Middle Earth: Shadow of Mordor Hands-On Preview

One does not simply walk...

Middle Earth Shadow of Mordor Hands-On Preview
22nd May, 2014 By Ian Morris

We're sat perched on top of the ruin of a rugged castle wall, admiring the vista in front of us. A group of caragor (strange, fantasy beastie things that look part dinosaur and part horse) graze below us, long grass sways to and fro, and the sun glistens off the huge expanse of ocean in front of us. It's a world away from what we've seen of Shadow of Mordor so far, but a welcome change from the imposing grey. With mountains to the side, a gigantic field behind us, and a cool refreshing breeze from the rear, we drop down to a slightly lower vantage point, admiring our cape fluttering, as our hair tousles in the breeze.

Though he may technically be dead, and only kept alive thanks to the Wraith that's resurrected him as a means to getting at Sauron, the archetypal Lord of the Rings baddie who's just been banished to Mordor, if this whole avenging his family's death thing doesn't work out, our hero Talion definitely has a career in L'Oreal adverts.

Middle Earth Shadow of Mordor Screenshot

Because I'm worth it...

Still, there's little point sitting around admiring what a few extra GHz  of processing power can do for creating some sexy looking hair, and in the world of Shadow of Mordor, time waits for no-one. An adventure game within a living and breathing world, Mordor is the setting not only for your redemption story, but it's also home to the volatile army of Sauron. The twist here is that rather than being some background digits, in Shadow of Mordor, your version of Middle Earth, and the enemies who inhabit it, will be unique to you. With their own personalities, feelings, and strengths and weaknesses, these are intended to be more than just cardboard cut-out cannon fodder - they're named, individual, dynamic bad guys - and when you do go up against them, win or lose, they'll remember what happened last time, in an in game feature known as the Nemesis system. For the demo mission we got to play, we were tasked with gaining control of a war chief, to infiltrate Sauron's army. That meant infiltrating the orc hierarchy from the bottom - and that meant leaving our perch on top of the castle wall.

Unfortunately, we had two problems. The first is that we were lazy, and the second is that we've heard a saying around these parts that one does not simply walk into Mordor. Never ones to spit in the face of tradition, we instead decided to have a look around in Wraith vision mode, a kind of special filter which brings with it a number of advantages. As well as highlighting useful items, powerful enemies, and other objects of interest in the environment, Wraith vision also lets you use your Wraithly abilities to teleport towards an enemy at the touch of a button. While that's handy for dealing with tricky enemies, it's even handier for the aforementioned caragors, as all you have to do is point at a nearby (or distant) caragor, and press a button to warp onto the back of the wild creature, and instantly "dominate" it, letting you bend it to your will - and, more importantly, ride it. After all - one does not simply walk into Mordor - so why not take a ride instead?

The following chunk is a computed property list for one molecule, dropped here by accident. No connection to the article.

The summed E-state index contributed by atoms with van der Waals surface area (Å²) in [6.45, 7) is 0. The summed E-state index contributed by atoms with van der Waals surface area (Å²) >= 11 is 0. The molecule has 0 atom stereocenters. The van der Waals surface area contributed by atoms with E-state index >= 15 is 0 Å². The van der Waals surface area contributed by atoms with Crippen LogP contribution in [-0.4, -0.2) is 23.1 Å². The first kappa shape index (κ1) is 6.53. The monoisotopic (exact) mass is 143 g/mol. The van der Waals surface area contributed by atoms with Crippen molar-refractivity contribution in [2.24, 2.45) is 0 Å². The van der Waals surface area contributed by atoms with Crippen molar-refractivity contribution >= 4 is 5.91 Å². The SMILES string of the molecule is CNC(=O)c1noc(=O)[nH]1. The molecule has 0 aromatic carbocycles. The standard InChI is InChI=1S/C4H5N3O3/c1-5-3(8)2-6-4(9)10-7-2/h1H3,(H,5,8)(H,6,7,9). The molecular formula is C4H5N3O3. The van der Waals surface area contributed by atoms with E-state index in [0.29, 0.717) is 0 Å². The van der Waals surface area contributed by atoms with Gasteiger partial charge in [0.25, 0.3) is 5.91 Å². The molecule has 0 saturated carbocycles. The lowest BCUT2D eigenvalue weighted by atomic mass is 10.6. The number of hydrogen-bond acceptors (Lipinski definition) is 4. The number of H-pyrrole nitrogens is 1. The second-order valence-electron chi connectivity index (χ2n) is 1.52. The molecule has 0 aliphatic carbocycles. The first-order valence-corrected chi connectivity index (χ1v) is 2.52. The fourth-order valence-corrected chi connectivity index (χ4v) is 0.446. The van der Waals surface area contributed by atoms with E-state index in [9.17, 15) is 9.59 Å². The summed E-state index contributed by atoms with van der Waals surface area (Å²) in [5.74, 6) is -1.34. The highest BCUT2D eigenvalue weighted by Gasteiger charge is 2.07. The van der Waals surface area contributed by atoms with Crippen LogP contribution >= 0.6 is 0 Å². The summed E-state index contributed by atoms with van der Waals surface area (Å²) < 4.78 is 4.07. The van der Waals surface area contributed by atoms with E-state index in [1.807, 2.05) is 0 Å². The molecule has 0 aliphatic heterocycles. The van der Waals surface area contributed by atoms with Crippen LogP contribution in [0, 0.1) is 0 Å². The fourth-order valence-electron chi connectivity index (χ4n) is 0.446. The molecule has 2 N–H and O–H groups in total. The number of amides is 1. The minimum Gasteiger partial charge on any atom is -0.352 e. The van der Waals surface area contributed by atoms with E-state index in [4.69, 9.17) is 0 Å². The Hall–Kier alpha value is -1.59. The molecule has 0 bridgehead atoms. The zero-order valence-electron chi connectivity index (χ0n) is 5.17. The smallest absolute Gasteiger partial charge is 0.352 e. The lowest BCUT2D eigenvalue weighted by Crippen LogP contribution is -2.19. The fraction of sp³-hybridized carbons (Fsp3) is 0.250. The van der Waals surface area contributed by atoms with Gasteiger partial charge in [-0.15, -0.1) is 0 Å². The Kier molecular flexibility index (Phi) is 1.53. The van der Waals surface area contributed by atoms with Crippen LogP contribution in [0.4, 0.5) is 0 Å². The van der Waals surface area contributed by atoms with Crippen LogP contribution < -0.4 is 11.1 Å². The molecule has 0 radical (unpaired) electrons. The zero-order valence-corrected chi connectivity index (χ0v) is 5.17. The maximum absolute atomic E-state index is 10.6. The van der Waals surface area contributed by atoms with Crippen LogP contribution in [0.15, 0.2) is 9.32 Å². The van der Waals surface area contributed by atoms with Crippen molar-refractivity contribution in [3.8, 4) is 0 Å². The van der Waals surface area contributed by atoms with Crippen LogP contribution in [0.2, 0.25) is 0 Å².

While the whole domination thing may sound a little bit 50 Shades, this is one of Talion's more unique powers. Thanks to being taken over by a Wraith, he can stare straight into the soul of susceptible enemies, and effectively take them over. Once they're under your control, your new-found friends will carry on about their daily lives, never arousing suspicion from anyone else - until you need them. Any creature you come across in the world is susceptible to being dominated, but some are more susceptible than others - some take some weakening first, whereas others will be on their knees as soon as you so much as glance in their direction.

Middle Earth Shadow of Mordor Screenshot

Melting their mind, and making them your own.

So, about this War Chief we had to take control of, then. Pressing the options button (we were playing on PS4) took us into a menu where we could see the local orc hierarchy. Every one of these major enemies in the game has their own personality - and, thanks to a random generator, are unique to your game. Each with their own strengths and weaknesses, whether they're immune to ranged attacks or terrified of caragor, if you've come across a character in the world before, you'll be able to check their unique abilities, and plan your approach accordingly. Of course, you won't know anything if you haven't come across them before - but that's where the grunts come in.

Essentially, every orc you come across in the game world is connected to another in some way, whether it's through being a bodyguard, a follower, or just a generic grunt in their army. While you're making your way through the brooks and up the trees that Mordor has to offer, you'll often come across smaller, ragtag groups of orcs - but that doesn't make them any less interesting. If any of the enemies have a diamond shaped icon above their head, that orc is an informer - someone who knows something that may be of interest to you, if you can get it out of him. Having just come across a small group of our own, we dismounted our caragor, and left it at a safe distance (they don't like orcs - but they certainly like to eat them), before planning our approach, from the safety of a nearby bush.